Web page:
These principles of human perception and information processing can be utilized to create an effective display design. A reduction in errors, a reduction in required training time, an increase in efficiency, and an increase in user satisfaction are a few of the many potential benefits that can be achieved through utilization of these principles.
Certain principles may not be applicable to different displays or situations
- Perceptual principles
- Make displays legible (or audible).
- Avoid absolute judgment limits. Do not ask the user to determine the level of a variable on the basis of a single sensory variable (e.g. colour, size, loudness)
- Top-down processing. all users have expectations, those expectations are based on passed experiences with other apps, this will affect how they perceive and interpret your app
- Redundancy gain. If a signal is presented more than once, it is more likely that it will be understood correctly.
- Similarity causes confusion. Use distinguishable elements. Signals that appear to be similar will likely be confused.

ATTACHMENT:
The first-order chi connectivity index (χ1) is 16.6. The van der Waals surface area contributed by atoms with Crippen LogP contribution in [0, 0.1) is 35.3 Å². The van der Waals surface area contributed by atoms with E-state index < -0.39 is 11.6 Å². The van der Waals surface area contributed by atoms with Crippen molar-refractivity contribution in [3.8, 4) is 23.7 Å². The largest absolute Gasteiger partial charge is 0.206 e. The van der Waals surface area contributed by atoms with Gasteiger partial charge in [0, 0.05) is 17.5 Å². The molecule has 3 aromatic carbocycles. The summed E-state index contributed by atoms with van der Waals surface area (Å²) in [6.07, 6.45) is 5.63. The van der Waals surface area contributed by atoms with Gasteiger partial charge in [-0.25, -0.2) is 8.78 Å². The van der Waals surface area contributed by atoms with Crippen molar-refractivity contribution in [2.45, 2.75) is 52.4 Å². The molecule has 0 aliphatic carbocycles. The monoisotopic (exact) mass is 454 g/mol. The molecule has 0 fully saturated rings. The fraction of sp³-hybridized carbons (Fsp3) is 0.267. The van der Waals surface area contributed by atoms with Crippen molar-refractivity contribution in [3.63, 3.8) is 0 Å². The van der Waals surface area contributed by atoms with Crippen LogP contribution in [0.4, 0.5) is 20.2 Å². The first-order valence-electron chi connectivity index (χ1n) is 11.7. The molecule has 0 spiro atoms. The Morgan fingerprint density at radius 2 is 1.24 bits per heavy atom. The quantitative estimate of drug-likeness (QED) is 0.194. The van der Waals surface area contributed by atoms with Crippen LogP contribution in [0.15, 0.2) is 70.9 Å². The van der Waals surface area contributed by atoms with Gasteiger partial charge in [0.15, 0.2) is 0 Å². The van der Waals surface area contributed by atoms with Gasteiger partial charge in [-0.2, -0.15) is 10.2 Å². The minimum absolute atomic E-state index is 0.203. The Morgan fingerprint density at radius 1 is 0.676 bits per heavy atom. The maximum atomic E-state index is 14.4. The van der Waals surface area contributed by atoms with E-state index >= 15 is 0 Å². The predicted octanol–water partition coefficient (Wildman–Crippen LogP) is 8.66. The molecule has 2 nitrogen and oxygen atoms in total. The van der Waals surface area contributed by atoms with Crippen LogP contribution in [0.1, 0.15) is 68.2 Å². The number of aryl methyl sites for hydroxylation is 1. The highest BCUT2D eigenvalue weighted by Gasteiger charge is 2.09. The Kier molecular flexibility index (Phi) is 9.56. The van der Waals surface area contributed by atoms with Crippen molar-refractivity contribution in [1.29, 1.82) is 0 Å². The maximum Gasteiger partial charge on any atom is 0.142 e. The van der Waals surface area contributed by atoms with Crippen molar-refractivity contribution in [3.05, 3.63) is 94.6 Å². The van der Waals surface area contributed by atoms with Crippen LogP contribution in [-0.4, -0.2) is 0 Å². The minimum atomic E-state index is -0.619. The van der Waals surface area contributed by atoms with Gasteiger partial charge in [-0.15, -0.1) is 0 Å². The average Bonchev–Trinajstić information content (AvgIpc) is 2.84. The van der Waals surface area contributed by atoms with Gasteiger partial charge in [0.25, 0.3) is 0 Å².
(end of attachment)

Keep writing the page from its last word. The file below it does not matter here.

- Mental model principles
- The principle of pictorial realism. A display should look like the variable that it represents (e.g. high temperature on a thermometer shown as a higher vertical level).
- The principle of the moving part. Moving elements should move in a pattern and direction compatible with the user’s mental model of how it actually moves in the system
- Principles based on attention
- Minimizing information access cost. When the user’s attention is diverted from one location to another to access necessary information, there is an associated cost in time or effort.
- Proximity compatibility principle. Divided attention between two information sources may be necessary for the completion of one task.